“[Lasdun] create[s] a world of objects and feelings that are rich, recognisable and yet elusive . . . His prose [here] is marked by a fine, thoughtful, humane exactness . . . Lasdun uses his dramatic skill to show the most subtle and delicate movements between poles of feeling.”—Tom Deveson, The Sunday Times (London)

“There is much to admire in Lasdun's stories, not least the astonishing beauty and precision of his imagery. In a few perfectly chosen words, Lasdun can distill a character's essence and bring him to life.”—David Bezmozgis, author of Natasha

"Stellar collection combines a sharp eye for detail, subtle character development and virtuosic command of narrative voice. A British native who now lives in upstate New York, Lasdun also writes poetry, novels and screenplays, but his fourth volume of stories suggests that his strength lies in the short form. The title piece is the shortest, less than two-and-a-half pages, and functions as the prose equivalent of haiku in its evocation of an affair, a death and a marriage that is all but dead. Yet that same title could apply to practically every one of these stories, which often detail a pivotal point at which a man (usually) comes to terms with his essential character and discovers something hurtful or troubling about himself. In 'An Anxious Man' (most of the titles are far more generic than the stories themselves), an inheritance disrupts a family's equilibrium, as the wife's attempts to play the stock market during an economic downturn make the husband fearful of everything, even as he questions his judgment. 'Was it possible to change?' asks the protagonist of 'The Natural Order,' a faithful husband whose trip with an incorrigible womanizer leaves him both appalled and envious. In 'Cleanness,' a widower's marriage to a much younger woman forces his son to confront his own indelible impurities. 'A Bourgeois Story' explores 'the peculiar economy of . . . conscience,' as an unexpected reunion of college friends, one of whom has become a well-to-do lawyer while the other has turned increasingly radical, leaves the former as uncomfortable with his own life as he is with his one-time friend. Chance encounters and unlikely connections prove particularly revelatory throughout. The piece that is least like the others, 'Annals of the Honorary Secretary,' provides a mysterious parable of art that concludes, 'Like most lyric gifts, it was short-lived. On the other hand, the critical exegesis has only just begun.' Merits comparison with the understated artistry of William Trevor or Graham Swift."—Kirkus Reviews (starred review)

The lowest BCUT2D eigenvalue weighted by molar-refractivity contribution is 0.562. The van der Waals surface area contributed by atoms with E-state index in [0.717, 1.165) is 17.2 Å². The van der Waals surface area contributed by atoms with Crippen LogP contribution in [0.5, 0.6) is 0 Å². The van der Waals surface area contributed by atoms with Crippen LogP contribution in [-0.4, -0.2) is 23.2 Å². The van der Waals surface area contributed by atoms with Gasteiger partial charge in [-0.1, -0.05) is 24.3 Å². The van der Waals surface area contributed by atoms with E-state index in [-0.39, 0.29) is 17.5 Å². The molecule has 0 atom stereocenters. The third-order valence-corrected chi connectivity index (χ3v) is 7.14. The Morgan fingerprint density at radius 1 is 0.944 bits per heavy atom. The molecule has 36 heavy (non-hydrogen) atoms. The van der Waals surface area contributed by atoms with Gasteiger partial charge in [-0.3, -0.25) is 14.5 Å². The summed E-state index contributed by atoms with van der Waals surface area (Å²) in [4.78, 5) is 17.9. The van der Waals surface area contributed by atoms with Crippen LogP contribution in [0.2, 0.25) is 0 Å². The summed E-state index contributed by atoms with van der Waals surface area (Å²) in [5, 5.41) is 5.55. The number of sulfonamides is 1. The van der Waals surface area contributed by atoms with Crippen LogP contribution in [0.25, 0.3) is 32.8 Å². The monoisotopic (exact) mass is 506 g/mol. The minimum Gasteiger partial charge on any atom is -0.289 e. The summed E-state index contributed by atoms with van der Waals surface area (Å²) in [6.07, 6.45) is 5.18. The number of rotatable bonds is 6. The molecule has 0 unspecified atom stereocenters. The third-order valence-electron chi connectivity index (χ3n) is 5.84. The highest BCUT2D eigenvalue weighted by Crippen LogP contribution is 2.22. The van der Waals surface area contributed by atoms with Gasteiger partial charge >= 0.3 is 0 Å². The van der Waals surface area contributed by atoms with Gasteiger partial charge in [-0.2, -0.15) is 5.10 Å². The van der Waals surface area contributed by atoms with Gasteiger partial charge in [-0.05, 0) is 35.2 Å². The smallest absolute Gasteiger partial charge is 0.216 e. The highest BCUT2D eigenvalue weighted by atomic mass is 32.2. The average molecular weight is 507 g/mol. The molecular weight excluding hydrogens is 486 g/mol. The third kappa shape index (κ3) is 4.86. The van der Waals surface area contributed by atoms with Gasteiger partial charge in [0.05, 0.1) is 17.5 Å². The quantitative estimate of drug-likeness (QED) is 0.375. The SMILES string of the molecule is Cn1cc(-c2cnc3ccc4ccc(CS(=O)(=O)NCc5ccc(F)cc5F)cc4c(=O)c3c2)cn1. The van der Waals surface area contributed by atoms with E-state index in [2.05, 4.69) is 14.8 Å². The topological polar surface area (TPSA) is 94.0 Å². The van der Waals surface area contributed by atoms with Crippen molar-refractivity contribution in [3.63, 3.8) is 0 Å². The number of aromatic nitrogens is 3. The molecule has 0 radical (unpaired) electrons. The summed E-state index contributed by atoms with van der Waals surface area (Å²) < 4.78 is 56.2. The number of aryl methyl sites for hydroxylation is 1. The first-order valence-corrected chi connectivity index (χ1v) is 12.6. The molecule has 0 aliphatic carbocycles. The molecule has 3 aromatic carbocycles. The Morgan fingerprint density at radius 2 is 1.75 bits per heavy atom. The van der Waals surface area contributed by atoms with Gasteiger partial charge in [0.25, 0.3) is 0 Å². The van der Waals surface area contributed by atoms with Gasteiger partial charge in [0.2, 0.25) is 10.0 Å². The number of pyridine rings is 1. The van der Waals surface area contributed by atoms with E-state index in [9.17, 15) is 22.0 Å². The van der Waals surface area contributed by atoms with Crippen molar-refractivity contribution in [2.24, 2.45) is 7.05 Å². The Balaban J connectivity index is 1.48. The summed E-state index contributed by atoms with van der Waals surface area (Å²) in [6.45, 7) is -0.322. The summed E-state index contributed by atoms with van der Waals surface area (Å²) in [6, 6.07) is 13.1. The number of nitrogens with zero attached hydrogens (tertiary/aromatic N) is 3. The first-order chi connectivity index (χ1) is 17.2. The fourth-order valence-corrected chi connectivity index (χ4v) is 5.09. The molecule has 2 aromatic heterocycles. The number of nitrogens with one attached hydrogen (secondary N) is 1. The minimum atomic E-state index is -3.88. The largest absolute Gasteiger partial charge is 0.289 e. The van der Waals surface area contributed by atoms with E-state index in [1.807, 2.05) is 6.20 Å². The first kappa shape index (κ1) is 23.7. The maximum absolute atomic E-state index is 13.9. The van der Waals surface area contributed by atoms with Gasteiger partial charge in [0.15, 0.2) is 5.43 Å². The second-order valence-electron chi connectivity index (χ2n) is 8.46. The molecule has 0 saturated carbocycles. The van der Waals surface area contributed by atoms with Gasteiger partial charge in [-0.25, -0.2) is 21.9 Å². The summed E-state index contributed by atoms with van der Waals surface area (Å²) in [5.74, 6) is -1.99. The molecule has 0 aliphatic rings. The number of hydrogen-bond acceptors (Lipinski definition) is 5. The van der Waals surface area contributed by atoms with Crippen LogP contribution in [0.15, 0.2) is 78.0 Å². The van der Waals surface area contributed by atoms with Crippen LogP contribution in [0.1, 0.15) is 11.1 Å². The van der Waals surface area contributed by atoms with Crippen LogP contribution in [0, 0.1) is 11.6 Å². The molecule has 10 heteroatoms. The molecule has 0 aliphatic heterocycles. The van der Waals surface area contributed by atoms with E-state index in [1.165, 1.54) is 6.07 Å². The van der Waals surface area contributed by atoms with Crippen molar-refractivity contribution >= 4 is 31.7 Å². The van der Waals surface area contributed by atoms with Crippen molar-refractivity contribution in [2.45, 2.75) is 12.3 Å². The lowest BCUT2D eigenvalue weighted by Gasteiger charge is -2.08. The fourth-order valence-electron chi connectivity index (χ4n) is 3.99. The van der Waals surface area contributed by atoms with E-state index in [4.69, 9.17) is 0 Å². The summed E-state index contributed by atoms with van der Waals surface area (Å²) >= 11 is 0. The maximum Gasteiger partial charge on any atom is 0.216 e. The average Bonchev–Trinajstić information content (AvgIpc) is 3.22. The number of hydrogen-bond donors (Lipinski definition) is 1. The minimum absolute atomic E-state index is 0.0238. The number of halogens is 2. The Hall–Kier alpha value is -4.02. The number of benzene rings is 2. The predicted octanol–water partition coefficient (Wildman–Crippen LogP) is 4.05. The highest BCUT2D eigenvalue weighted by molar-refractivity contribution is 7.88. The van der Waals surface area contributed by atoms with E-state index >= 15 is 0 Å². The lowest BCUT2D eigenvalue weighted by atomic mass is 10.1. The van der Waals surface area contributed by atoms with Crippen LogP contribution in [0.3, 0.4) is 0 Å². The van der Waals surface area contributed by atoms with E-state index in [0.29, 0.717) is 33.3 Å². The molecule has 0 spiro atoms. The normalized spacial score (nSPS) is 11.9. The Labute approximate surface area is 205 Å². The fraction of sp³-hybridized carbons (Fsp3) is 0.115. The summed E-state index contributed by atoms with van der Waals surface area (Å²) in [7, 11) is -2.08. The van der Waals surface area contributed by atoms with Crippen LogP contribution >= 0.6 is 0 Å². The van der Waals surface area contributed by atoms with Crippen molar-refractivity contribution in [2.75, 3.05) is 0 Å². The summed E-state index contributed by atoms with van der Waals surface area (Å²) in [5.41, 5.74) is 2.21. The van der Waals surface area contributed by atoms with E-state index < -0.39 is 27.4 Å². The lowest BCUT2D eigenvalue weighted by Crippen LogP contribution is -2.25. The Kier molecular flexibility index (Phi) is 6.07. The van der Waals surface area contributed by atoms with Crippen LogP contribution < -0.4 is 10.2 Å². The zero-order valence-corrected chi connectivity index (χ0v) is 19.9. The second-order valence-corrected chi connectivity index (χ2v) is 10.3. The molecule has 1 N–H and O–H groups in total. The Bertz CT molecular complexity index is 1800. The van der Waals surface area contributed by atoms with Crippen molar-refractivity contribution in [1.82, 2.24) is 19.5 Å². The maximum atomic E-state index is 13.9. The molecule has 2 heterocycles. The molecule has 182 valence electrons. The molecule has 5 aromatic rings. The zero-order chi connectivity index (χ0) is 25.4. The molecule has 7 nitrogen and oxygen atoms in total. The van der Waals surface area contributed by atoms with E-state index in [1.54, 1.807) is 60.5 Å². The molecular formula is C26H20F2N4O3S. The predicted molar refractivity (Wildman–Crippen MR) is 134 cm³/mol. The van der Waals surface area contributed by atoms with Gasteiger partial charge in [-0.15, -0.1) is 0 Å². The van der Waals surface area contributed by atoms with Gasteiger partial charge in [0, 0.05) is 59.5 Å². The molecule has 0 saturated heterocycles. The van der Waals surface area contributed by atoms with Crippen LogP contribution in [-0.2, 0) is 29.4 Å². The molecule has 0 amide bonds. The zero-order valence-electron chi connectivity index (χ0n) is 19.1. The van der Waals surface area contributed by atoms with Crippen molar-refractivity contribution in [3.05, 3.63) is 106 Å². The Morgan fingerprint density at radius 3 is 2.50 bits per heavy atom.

"As he proved with Seven Lies, Lasdun is an elegant and incisive student of the human mind—an author who can register exactly when, for a character, 'it's beginning to hurt.' This remarkable collection shows what happens when we break through the gauze of everydayness and existential panic hits. In 'An Anxious Man,' for instance, a man at his beach house sweats out the stock market, then is suddenly terrified because the new next-door neighbors with whom his daughter has spent the night seem suddenly to have vanished. In 'The Natural Order,' two men—one assured and charismatic and the other reserved—hike together through Greece; it's the charming loudmouth who finally loses his cool. In 'Annals of the Honorary Secretary,' a believably surreal tale, a society that meets regularly to display special talents is upended by a young woman with the telepathic ability to make members see truly ugly and frightening things. 'Oh, Death' features a backwoods guy who lives and dies with only the narrator to wonder what his life really meant . . . Affecting, yes; sentimental, no. Hard-edged truths about our predicament poke through this work, which is highly recommended."—Barbara Hoffert, Library Journal (starred review)

"This accomplished poet, novelist, and story writer's collection packs a devastating punch. Lasdun peels back the facades of middle-aged, middle-class types through their run-ins with cancer, infidelity and loss that lead them to deal with unexpectedly large and often ugly recognitions. The title story is less than three full pages, but generates near-boundless futility and regret as a businessman, having just attended the funeral of a long forgotten former lover, can't help falling back into the old habit of lying to his wife about how he's spent the day. 'The Incalculable Life Gesture' builds to a climax of relief as an elementary school principal, feuding with his sister, follows through a series of tests that indicate he has lymphoma—until a specialist reveals the truth of his ailment. In 'Peter Kahn's Third Wife,' a sales assistant in a jewelry boutique models necklaces for a wealthy wine importer who brings in a series of successive wives-to-be over the years. Jewels of resignation and transformative personal disaster, these stories are written so simply and cleanly that the formidable craft looks effortless."—Publishers Weekly (starred review)

Review: